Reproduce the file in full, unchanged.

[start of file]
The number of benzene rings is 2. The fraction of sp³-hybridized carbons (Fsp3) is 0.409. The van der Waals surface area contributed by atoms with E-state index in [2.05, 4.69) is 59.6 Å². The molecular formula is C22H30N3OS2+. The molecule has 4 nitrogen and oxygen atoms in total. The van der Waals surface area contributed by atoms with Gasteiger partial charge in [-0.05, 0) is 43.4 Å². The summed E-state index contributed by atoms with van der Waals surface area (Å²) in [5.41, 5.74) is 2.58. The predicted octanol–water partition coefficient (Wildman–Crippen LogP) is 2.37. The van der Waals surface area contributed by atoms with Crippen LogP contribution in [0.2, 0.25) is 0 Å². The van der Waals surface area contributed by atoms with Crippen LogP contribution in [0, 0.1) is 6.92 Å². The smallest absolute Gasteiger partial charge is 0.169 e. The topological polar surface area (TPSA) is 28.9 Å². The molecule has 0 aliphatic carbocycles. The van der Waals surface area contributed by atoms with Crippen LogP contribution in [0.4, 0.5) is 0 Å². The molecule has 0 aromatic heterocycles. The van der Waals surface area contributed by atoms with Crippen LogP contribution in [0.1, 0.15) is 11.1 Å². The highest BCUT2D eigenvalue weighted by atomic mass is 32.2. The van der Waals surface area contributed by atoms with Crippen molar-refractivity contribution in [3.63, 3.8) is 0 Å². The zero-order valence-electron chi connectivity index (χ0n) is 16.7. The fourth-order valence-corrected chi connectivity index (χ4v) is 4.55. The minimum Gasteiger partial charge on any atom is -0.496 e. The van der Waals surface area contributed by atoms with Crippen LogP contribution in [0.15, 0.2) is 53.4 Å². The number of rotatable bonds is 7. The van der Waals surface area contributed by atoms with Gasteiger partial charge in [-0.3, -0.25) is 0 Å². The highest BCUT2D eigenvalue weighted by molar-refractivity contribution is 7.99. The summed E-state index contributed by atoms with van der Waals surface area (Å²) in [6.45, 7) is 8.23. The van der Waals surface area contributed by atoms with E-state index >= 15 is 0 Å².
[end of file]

The number of benzene rings is 2. The fraction of sp³-hybridized carbons (Fsp3) is 0.409. The van der Waals surface area contributed by atoms with E-state index in [2.05, 4.69) is 59.6 Å². The molecular formula is C22H30N3OS2+. The molecule has 4 nitrogen and oxygen atoms in total. The van der Waals surface area contributed by atoms with Gasteiger partial charge in [-0.05, 0) is 43.4 Å². The summed E-state index contributed by atoms with van der Waals surface area (Å²) in [5.41, 5.74) is 2.58. The predicted octanol–water partition coefficient (Wildman–Crippen LogP) is 2.37. The van der Waals surface area contributed by atoms with Crippen LogP contribution in [0.2, 0.25) is 0 Å². The van der Waals surface area contributed by atoms with Crippen LogP contribution in [0, 0.1) is 6.92 Å². The smallest absolute Gasteiger partial charge is 0.169 e. The topological polar surface area (TPSA) is 28.9 Å². The molecule has 0 aliphatic carbocycles. The van der Waals surface area contributed by atoms with Crippen LogP contribution in [0.4, 0.5) is 0 Å². The molecule has 0 aromatic heterocycles. The van der Waals surface area contributed by atoms with Crippen LogP contribution in [0.1, 0.15) is 11.1 Å². The highest BCUT2D eigenvalue weighted by atomic mass is 32.2. The van der Waals surface area contributed by atoms with Crippen molar-refractivity contribution in [3.63, 3.8) is 0 Å². The zero-order valence-electron chi connectivity index (χ0n) is 16.7. The fourth-order valence-corrected chi connectivity index (χ4v) is 4.55. The minimum Gasteiger partial charge on any atom is -0.496 e. The van der Waals surface area contributed by atoms with Crippen LogP contribution in [0.15, 0.2) is 53.4 Å². The number of rotatable bonds is 7. The van der Waals surface area contributed by atoms with Gasteiger partial charge in [-0.3, -0.25) is 0 Å². The highest BCUT2D eigenvalue weighted by molar-refractivity contribution is 7.99. The summed E-state index contributed by atoms with van der Waals surface area (Å²) in [6.45, 7) is 8.23. The van der Waals surface area contributed by atoms with E-state index >= 15 is 0 Å².